For almost a century, Le Creuset is the hallmark name in Dutch ovens. Le Creuset produces truly a high-quality Dutch oven. They offer a lifetime warranty and, while they’re expensive, their products can often appreciate over time if looked after well.
Figuring out which Le Creuset product is best to buy is difficult, but I’m here to help!
Staub has been the prevailing choice for cocette pots. The lid has a self-basting spike technology which evenly distributes the condensation within to keep food moist without the need for removing the lid. This keeps the temperature within the pot consistent and will cook your tasty meals to perfection.
The Staub cocette knob handle is either made from brass or nickel-plated so it can withstand temperatures of up to 500 degrees Fahrenheit.
Dutch Oven vs Cocette: Which One Should I Buy?
Staub’s cocette and Le Creuset’s Dutch oven are two high-quality products and the decider will come down to personal preference.
To help make the decision a little easier, I’ve outlined the pros and cons of both products in the table below:
List of Pros for the Cocette vs Dutch oven
|Staub’s cocette||Le Creuset’s Dutch oven|
|Self-basting lid that evenly distributes moisture and effortlessly prevents food from drying out||Larger handles with lots of finger space|
|Porous enamel that allows itself to naturally season the non-stick interior through its lifetime||Appreciates in value over time|
|Maximum standard temperature of 500 degrees Fahrenheit||Sand coloured enamel – easy to see cooking stage of food|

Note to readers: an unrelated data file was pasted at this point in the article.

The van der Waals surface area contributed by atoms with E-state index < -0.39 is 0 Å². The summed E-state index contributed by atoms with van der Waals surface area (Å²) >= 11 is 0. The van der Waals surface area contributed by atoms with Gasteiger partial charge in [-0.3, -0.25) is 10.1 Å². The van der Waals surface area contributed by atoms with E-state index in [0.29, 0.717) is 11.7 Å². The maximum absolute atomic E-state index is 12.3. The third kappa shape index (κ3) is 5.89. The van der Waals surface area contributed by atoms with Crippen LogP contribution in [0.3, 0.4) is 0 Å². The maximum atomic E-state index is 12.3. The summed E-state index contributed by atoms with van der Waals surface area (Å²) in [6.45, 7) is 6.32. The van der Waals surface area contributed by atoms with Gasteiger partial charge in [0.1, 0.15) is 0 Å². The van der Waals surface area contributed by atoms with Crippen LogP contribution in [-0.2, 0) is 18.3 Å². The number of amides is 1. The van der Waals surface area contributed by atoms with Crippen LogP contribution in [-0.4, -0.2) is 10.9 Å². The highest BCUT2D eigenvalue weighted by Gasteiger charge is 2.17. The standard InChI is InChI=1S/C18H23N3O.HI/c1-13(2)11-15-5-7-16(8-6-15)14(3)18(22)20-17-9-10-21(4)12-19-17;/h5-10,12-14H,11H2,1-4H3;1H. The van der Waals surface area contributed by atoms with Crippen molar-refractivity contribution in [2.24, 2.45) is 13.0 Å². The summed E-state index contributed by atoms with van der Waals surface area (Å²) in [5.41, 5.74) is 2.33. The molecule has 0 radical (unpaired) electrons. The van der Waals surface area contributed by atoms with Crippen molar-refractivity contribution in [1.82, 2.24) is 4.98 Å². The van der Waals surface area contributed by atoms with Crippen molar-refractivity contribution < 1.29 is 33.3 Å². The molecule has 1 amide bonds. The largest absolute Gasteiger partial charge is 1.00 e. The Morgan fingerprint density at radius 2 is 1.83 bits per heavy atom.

Cons list for the cocette vs dutch oven
|Staub’s cocette||Le Creuset’s dutch oven|
|Dark interior making it difficult to see the cooking stage which food is at||Interior is probe to staining|
|The self-basting lid spikes are a little harder to clean||Are more expensive compared to other products on the market|
|Prone to scratching when used with metal utensils|
FAQs On Cocotte vs Dutch Oven
Is a cocette the same as a Dutch oven?
Fundamentally, yes it is. It is an enameled cast iron pot
Why are Dutch ovens so expensive?
Both brands are highly reputable and only the highest-quality materials are used in their production. They have to be produced to an exact standard, which causes cost implications.
I’ve written a piece explaining why Le Creuset is so expensive on the blog, so check it out!
How do you season a Dutch oven?
– Preheat your oven to 375 degrees Fahrenheit for 5-7 minutes
– Wash your cast iron Dutch oven in warm, soapy water. Dry with a tea towel
– Spread a thin layer of oil all over the surface of the interior of the pot
– Place your Dutch oven into the conventional oven, leaving for roughly 1 hour
– Remove pot to cool before storing. Et voila!
Dutch Oven vs Cocette: Not too Different After All
Reviewing both products, the aforementioned differences are pretty minor. “Dutch oven” is actually quite applicable to both products.
Knowing which one to choose is down to personal preference. Use the pros and cons list above to make sure you make the right decision!
I absolutely love the self-basting spike technology in the lid of the Staub cocette. This is amazing for cooking so many dishes, particularly poultry. By eliminating the need to remove the lid, the inside temperature will stay constant and ensure your meat is cooked evenly throughout, while keeping the exterior nice and moist.
If you don’t already have a cocette or dutch oven, they are a super stylish addition to your kitchen and a great way to take your cooking to the next level!